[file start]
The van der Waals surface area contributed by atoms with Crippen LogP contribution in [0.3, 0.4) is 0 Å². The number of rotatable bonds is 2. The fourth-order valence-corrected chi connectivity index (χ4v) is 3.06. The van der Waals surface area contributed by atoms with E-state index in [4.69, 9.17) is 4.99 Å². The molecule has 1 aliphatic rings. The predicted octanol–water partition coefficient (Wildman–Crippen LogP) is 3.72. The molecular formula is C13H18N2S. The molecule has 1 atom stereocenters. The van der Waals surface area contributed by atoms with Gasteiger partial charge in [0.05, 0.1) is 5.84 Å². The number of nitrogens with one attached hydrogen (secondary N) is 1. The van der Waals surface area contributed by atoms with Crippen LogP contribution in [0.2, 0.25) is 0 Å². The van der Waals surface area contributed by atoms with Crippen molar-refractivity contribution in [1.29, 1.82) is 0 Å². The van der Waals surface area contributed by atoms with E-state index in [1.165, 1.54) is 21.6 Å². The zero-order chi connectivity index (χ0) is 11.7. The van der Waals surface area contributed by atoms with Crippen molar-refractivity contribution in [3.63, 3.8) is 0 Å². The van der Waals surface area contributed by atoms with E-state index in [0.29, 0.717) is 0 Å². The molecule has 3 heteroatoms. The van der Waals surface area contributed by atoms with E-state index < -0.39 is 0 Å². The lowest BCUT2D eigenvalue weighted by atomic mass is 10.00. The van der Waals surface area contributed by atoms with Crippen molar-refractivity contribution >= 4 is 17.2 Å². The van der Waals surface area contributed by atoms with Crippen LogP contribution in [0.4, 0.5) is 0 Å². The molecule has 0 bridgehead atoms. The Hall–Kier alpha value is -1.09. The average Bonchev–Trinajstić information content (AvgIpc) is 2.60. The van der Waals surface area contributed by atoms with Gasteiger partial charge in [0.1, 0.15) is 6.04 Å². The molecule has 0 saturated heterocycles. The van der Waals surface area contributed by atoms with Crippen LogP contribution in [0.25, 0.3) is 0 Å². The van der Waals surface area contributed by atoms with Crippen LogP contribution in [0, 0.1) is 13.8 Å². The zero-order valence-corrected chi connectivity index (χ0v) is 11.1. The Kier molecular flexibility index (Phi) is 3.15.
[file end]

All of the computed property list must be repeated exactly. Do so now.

The van der Waals surface area contributed by atoms with Crippen LogP contribution in [0.3, 0.4) is 0 Å². The number of rotatable bonds is 2. The fourth-order valence-corrected chi connectivity index (χ4v) is 3.06. The van der Waals surface area contributed by atoms with E-state index in [4.69, 9.17) is 4.99 Å². The molecule has 1 aliphatic rings. The predicted octanol–water partition coefficient (Wildman–Crippen LogP) is 3.72. The molecular formula is C13H18N2S. The molecule has 1 atom stereocenters. The van der Waals surface area contributed by atoms with Gasteiger partial charge in [0.05, 0.1) is 5.84 Å². The number of nitrogens with one attached hydrogen (secondary N) is 1. The van der Waals surface area contributed by atoms with Crippen LogP contribution in [0.2, 0.25) is 0 Å². The van der Waals surface area contributed by atoms with Crippen molar-refractivity contribution in [1.29, 1.82) is 0 Å². The van der Waals surface area contributed by atoms with E-state index in [1.165, 1.54) is 21.6 Å². The zero-order chi connectivity index (χ0) is 11.7. The van der Waals surface area contributed by atoms with Crippen molar-refractivity contribution in [3.63, 3.8) is 0 Å². The van der Waals surface area contributed by atoms with E-state index in [0.29, 0.717) is 0 Å². The molecule has 3 heteroatoms. The van der Waals surface area contributed by atoms with E-state index < -0.39 is 0 Å². The lowest BCUT2D eigenvalue weighted by atomic mass is 10.00. The van der Waals surface area contributed by atoms with Crippen molar-refractivity contribution >= 4 is 17.2 Å². The van der Waals surface area contributed by atoms with Crippen LogP contribution in [0.4, 0.5) is 0 Å². The molecule has 0 bridgehead atoms. The Hall–Kier alpha value is -1.09. The average Bonchev–Trinajstić information content (AvgIpc) is 2.60. The van der Waals surface area contributed by atoms with Gasteiger partial charge in [0.1, 0.15) is 6.04 Å². The molecule has 0 saturated heterocycles. The van der Waals surface area contributed by atoms with Crippen LogP contribution in [0.25, 0.3) is 0 Å². The van der Waals surface area contributed by atoms with Crippen LogP contribution in [0, 0.1) is 13.8 Å². The zero-order valence-corrected chi connectivity index (χ0v) is 11.1. The Kier molecular flexibility index (Phi) is 3.15.